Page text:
June 18, 2014
California Successfully Concludes Field Test of New Assessments,
State Schools Chief Tom Torlakson Announces
More than 3 million students participate in trial run of modern computer-based tests to be in place next year
SACRAMENTO—The Smarter Balanced Field Test has concluded, capping 12 weeks of test-driving new computer-based assessments that will be fully operational next year, State Superintendent of Public Instruction Tom Torlakson announced. More than 3.1 million California students—among four million nationwide—took part in the tryout of the new assessments.
"Thanks to this trial run, California's students and schools are headed into our new assessments next year with confidence about what they can expect," Torlakson said. "The field test gave us an opportunity to measure the quality of test items, determine our technological readiness, and experience a whole new way of testing. Now we know that the system as a whole is in very strong shape, and we know where local challenges lie in time to address them."
Student responses from California, 20 other states, and the Virgin Islands will undergo a rigorous evaluation process to gauge the accuracy and fairness of the nearly 20,000 test questions before the Smarter Balanced assessment becomes operational in the spring of 2015. This is to ensure that the Common Core-aligned assessments are valid, reliable, and fair measurements of college- and career-readiness for all students.
The Smarter Balanced Assessment Consortium (SBAC) is enlisting participants who will help determine achievement levels, also known as performance levels, for each grade and subject area through both an In-Person Panel and an Online Panel. SBAC will convene approximately 500 educators from the member states to determine these levels.
Like other member states, the California Department of Education (CDE) and California higher education segments have recruited California educators to be included in the SBAC In-Person Panel. The selected participants will be assigned to a specific segment depending on their content area expertise, experience, and/or grade levels taught.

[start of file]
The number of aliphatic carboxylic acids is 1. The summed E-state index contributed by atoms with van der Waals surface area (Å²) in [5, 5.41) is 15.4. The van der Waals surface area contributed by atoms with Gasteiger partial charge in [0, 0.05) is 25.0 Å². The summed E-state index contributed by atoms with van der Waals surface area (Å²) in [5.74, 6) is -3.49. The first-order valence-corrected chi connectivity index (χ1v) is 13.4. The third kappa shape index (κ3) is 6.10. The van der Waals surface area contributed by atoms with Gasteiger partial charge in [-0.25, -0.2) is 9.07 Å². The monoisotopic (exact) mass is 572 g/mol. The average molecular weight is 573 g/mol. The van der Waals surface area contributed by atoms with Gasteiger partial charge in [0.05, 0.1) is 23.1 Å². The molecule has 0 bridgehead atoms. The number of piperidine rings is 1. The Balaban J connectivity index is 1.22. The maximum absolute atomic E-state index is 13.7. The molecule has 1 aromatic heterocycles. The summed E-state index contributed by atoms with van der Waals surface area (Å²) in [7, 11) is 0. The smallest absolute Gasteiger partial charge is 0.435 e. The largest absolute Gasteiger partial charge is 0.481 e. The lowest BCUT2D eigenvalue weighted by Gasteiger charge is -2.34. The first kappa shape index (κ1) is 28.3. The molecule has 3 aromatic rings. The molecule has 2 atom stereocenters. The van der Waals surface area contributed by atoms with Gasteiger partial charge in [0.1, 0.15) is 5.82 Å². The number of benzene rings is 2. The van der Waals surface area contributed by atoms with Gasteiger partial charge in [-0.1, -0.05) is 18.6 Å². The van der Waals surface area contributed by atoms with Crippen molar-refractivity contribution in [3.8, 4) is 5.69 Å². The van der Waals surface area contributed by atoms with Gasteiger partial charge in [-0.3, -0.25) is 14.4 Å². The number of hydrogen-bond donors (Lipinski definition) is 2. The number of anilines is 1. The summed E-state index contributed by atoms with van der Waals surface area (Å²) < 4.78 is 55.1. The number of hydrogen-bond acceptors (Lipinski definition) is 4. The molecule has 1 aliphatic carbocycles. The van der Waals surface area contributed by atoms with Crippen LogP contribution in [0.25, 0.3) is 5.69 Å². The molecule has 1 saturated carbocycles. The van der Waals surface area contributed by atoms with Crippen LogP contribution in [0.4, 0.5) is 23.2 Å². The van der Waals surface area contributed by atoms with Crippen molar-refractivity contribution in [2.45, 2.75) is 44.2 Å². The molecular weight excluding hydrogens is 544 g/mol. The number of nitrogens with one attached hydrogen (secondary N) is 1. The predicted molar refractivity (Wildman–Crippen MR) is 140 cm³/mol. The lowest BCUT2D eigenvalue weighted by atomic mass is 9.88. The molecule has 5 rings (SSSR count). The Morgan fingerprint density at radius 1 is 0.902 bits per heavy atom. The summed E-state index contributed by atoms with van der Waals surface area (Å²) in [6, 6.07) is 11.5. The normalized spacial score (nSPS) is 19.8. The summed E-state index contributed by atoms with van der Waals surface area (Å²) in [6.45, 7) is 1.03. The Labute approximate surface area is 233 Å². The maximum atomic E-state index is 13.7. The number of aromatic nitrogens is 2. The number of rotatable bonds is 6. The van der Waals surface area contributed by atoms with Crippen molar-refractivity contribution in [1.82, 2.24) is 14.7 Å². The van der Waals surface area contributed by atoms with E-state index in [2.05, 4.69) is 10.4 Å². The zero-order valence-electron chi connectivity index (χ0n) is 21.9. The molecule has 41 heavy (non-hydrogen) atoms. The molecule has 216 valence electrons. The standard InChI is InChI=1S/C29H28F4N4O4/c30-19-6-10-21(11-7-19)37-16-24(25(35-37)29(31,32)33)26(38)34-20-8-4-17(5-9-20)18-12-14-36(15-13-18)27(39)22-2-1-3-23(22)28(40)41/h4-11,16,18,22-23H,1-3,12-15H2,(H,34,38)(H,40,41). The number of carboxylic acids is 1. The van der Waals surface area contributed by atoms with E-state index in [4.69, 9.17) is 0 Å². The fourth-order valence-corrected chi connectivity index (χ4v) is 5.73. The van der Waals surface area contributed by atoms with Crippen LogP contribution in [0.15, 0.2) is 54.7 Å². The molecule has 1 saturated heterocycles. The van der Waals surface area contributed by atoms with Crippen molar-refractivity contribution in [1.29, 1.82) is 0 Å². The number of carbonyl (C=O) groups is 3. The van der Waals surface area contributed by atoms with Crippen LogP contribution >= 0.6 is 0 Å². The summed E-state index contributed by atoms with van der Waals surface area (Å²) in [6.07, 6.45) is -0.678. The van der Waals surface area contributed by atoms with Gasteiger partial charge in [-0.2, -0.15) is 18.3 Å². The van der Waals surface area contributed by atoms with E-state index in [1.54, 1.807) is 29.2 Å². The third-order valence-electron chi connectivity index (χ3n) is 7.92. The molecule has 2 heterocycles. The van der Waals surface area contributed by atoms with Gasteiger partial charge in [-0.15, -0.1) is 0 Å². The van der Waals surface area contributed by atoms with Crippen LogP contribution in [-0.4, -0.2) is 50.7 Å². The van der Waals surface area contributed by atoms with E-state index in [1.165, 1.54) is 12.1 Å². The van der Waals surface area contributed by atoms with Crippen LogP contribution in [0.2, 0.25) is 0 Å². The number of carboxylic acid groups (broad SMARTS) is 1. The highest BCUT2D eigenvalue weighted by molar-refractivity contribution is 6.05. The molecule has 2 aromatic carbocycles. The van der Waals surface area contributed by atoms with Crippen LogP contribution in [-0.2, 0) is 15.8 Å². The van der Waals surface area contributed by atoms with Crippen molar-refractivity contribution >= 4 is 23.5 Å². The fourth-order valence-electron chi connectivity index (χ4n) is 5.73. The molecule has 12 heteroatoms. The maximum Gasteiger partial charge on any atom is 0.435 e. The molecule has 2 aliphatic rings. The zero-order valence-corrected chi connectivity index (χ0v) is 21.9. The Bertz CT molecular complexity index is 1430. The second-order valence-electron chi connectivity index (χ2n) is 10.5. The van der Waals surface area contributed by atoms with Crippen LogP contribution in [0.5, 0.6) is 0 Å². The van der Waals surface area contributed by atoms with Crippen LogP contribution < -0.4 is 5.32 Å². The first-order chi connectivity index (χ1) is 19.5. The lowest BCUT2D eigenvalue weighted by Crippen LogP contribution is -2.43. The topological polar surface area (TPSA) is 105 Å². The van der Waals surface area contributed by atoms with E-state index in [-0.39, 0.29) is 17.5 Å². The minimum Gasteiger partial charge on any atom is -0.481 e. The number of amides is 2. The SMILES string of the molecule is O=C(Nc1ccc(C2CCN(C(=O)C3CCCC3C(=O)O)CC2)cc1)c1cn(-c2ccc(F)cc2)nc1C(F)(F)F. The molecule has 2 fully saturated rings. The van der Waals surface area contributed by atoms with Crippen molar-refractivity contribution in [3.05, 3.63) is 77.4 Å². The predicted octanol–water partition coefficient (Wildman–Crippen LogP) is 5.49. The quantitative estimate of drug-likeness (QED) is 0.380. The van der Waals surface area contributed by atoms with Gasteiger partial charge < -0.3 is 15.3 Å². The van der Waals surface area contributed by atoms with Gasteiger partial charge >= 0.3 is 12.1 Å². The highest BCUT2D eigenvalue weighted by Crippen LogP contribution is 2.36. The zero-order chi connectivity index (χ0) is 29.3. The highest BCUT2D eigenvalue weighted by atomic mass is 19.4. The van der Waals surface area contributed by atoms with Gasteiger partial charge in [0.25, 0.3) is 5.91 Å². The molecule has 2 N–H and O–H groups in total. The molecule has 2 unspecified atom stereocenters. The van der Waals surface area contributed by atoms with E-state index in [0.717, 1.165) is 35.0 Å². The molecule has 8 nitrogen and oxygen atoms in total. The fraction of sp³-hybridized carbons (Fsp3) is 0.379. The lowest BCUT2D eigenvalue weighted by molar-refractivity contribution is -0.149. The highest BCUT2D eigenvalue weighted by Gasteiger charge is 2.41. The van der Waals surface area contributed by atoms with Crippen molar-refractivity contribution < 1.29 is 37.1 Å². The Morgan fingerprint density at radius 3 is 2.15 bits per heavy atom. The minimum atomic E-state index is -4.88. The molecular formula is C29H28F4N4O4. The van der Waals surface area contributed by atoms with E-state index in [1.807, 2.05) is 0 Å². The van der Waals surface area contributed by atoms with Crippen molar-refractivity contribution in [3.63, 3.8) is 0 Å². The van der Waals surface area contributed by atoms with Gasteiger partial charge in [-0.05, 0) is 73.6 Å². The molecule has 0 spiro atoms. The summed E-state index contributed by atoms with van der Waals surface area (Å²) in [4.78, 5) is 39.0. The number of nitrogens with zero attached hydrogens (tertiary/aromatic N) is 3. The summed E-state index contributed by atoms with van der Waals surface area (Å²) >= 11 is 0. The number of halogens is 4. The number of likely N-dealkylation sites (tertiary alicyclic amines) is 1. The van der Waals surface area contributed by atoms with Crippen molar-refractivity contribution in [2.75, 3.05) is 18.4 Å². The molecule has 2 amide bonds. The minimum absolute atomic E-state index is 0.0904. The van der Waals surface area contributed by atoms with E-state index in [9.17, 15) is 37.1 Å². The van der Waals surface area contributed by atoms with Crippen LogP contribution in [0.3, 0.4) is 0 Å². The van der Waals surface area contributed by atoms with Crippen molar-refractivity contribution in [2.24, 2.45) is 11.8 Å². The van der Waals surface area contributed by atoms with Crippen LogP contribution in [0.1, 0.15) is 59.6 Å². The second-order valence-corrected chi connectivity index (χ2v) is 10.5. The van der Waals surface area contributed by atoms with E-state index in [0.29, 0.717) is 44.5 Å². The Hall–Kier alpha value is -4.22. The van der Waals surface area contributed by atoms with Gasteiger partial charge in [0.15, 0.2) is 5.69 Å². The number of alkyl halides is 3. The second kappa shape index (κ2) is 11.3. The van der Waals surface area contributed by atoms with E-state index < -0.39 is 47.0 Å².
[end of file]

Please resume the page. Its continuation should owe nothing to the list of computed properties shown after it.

The Online Panel will allow for broad participation by parents, teachers, school and district administrators, college faculty and administrators, and business/community leaders. Participants must register prior to September19 at the
Online Panel for Achievement Level Setting Web page [Note: The previously linked, Online Panel for Achievement Level Setting Web page, is no longer active].
In addition, the CDE will be distributing post-testing surveys and conducting focus groups to provide a look into local educational agencies' experience with the testing systems, best practices, and perceptions of readiness for online testing in 2015. Various stakeholders will be included in the surveys and focus groups, including district and county testing and technology coordinators, teachers, parents, and students.Results will help determine what additional resources or assistance might be needed to prepare for future online testing.
During this spring's trial run, students in grades three through eight and most eleventh graders, plus a sampling of ninth and tenth graders, completed tests in English-language arts and mathematics based on California's Common Core standards. The new standards were adopted by California in 2010 to encourage critical thinking, complex problem solving, and deeper knowledge of subjects.
Students also engaged in performance tasks, which were extended activities that measured their ability to integrate knowledge and skills across multiple standards—a key component of college- and career-readiness.
Each school had been assigned a six-week window during which students took the test that was estimated to take approximately 3.5 hours per student to complete. The test was administered over multiple sessions of 45-minutes each or in shorter or longer sessions as appropriate for the students and the school. No student, school, district, or statewide scores will be produced from this year's assessment.
Rather than a sampling of students, California tested all of its eligible students, resulting in the largest field test by far of any participating state in the nation. The state had sought and was subsequently granted a waiver by the federal government in March that allowed it to forego the usual state accountability assessments thus avoiding a "double-testing" of its students.
For more information, please visit the California Department of Education Spring 2014 Smarter Balanced Field Test Web page or the Smarter Balanced Field Test Questions and Answers Web page. Additional information is also available at the Smarter Balanced Assessment Consortium [http://www.smarterbalanced.org/] Web site.